In all of the above cases, with the exception of the Oregon, New York, Wisconsin, Georgia and two of the Texas decisions, the fact that the victims' purposes were immoral or unlawful was either held not to be a defense or was so assumed for the purposes of a preliminary matter upon which the court was passing. The two Texas decisions to which we just referred are Williams v. State, supra, and Underwood v. State, supra. In the first of these the defendant had been found guilty of "the offense of swindling." He pretended that he had found a purse containing a bill of a large denomination and secured his victim's money by representing that it was needed in order that the bill could be divided between the two. The court said that the conviction "must be reversed for any one of several reasons." It is "exceedingly doubtful," said the court, whether a victim's act, in parting with his money in order to get something which he knew was stolen and to which he could acquire no title, could support an indictment of the kind before it. The court cited no authorities. In Underwood v. State, supra, the charge was theft. Since the victim had voluntarily parted with his money, the court reversed the conviction, suggesting that the charge should have been "swindling." In Lovell v. State, supra, and in Gibson v. State, supra, in both of which the charge was theft through the employment of false pretenses, the convictions were sustained. In the first of these the defendant had promised to fix a criminal case, and in the second he had pretended to have found a purse containing a bill of a large denomination and had obtained his victim's money under a pretense of sharing the bill with him. In its first decision the court reversed Lovell's conviction, but upon a rehearing affirmed it in a carefully reasoned opinion. The Gibson decision is the most recent of the four. Therefore, Texas must be classified with the courts which employ the majority rule.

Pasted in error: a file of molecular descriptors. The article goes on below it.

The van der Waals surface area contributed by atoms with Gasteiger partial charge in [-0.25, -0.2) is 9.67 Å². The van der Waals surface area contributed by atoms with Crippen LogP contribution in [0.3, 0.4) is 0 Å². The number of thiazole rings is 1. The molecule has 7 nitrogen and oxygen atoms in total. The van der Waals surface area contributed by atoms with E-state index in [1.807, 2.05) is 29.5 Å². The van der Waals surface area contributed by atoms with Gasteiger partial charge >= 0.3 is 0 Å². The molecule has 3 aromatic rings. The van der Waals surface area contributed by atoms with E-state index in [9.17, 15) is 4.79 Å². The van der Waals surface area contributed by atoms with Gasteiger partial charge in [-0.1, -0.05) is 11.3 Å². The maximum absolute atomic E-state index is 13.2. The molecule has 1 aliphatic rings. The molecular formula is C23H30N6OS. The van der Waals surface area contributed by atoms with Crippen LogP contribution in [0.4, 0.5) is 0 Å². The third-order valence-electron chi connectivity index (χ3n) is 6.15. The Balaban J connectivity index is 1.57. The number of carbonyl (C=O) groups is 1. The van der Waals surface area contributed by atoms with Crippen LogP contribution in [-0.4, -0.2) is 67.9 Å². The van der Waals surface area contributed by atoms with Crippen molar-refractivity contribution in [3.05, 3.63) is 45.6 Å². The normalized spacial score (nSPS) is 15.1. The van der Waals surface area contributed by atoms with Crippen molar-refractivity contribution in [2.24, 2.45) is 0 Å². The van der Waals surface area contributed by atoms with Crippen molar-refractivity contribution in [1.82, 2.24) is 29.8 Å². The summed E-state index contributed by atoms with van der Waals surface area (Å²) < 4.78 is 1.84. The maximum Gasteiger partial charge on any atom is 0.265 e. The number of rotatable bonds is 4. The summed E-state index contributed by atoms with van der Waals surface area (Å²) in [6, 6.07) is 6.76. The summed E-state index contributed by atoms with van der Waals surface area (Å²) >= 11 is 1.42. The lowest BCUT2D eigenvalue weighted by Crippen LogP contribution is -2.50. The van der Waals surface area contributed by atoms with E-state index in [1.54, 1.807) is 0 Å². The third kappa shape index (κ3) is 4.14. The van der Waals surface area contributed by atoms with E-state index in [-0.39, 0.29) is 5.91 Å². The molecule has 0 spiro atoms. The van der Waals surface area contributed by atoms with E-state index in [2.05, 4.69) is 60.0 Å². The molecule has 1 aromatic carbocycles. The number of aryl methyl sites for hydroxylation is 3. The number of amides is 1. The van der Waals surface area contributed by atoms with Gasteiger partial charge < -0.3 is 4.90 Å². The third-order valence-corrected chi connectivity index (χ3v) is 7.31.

Let us now review briefly the reasons which have influenced the courts. We shall first consider the courts which have employed the minority rule.

In People v. Clough (N.Y.), supra, in which the defendant was accused of having obtained money by falsely pretending that he was deaf and dumb, the court said that "the true reason of both the English and New York statutes was doubtless the same," and then, by quoting the preamble of the English statute, showed that it recited that evil-disposed persons by subtle stratagems had obtained money "to the great injury of industrious families." The preamble apparently convinced the court that the purpose of the statute was the protection of "trade or credit." The court held that the indictment could not be sustained. In People v. Stetson (N.Y.), supra, the court again quoted the preamble of the English statute showing that it had been enacted for the benefit of "industrious families" and seemed to believe that this included none but innocent persons. It, therefore, thought that Barlow's act in giving something to an impostor, who pretended to be a constable with a warrant for Barlow's arrest, rendered Barlow a particeps criminis with the impostor. It said: